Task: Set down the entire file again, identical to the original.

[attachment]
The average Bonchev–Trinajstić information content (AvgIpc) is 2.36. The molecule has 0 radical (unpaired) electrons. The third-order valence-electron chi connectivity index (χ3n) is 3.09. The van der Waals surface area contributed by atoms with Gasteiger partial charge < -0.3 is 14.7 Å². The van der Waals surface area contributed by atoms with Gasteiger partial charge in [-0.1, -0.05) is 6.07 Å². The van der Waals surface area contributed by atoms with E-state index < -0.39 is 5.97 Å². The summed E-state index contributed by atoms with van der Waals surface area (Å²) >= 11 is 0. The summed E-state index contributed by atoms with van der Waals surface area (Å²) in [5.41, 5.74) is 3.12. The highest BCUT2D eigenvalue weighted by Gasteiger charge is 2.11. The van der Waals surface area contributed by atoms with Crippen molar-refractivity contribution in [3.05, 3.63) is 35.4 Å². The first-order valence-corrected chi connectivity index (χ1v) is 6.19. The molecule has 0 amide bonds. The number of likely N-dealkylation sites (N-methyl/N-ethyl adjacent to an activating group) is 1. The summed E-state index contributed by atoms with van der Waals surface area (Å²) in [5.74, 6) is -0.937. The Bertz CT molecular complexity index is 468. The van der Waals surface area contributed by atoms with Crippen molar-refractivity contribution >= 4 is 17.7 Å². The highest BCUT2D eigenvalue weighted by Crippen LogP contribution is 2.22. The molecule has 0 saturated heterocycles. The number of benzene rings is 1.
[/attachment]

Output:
The average Bonchev–Trinajstić information content (AvgIpc) is 2.36. The molecule has 0 radical (unpaired) electrons. The third-order valence-electron chi connectivity index (χ3n) is 3.09. The van der Waals surface area contributed by atoms with Gasteiger partial charge < -0.3 is 14.7 Å². The van der Waals surface area contributed by atoms with Gasteiger partial charge in [-0.1, -0.05) is 6.07 Å². The van der Waals surface area contributed by atoms with E-state index < -0.39 is 5.97 Å². The summed E-state index contributed by atoms with van der Waals surface area (Å²) >= 11 is 0. The summed E-state index contributed by atoms with van der Waals surface area (Å²) in [5.41, 5.74) is 3.12. The highest BCUT2D eigenvalue weighted by Gasteiger charge is 2.11. The van der Waals surface area contributed by atoms with Crippen molar-refractivity contribution in [3.05, 3.63) is 35.4 Å². The first-order valence-corrected chi connectivity index (χ1v) is 6.19. The molecule has 0 amide bonds. The number of likely N-dealkylation sites (N-methyl/N-ethyl adjacent to an activating group) is 1. The summed E-state index contributed by atoms with van der Waals surface area (Å²) in [5.74, 6) is -0.937. The Bertz CT molecular complexity index is 468. The van der Waals surface area contributed by atoms with Crippen molar-refractivity contribution >= 4 is 17.7 Å². The highest BCUT2D eigenvalue weighted by Crippen LogP contribution is 2.22. The molecule has 0 saturated heterocycles. The number of benzene rings is 1.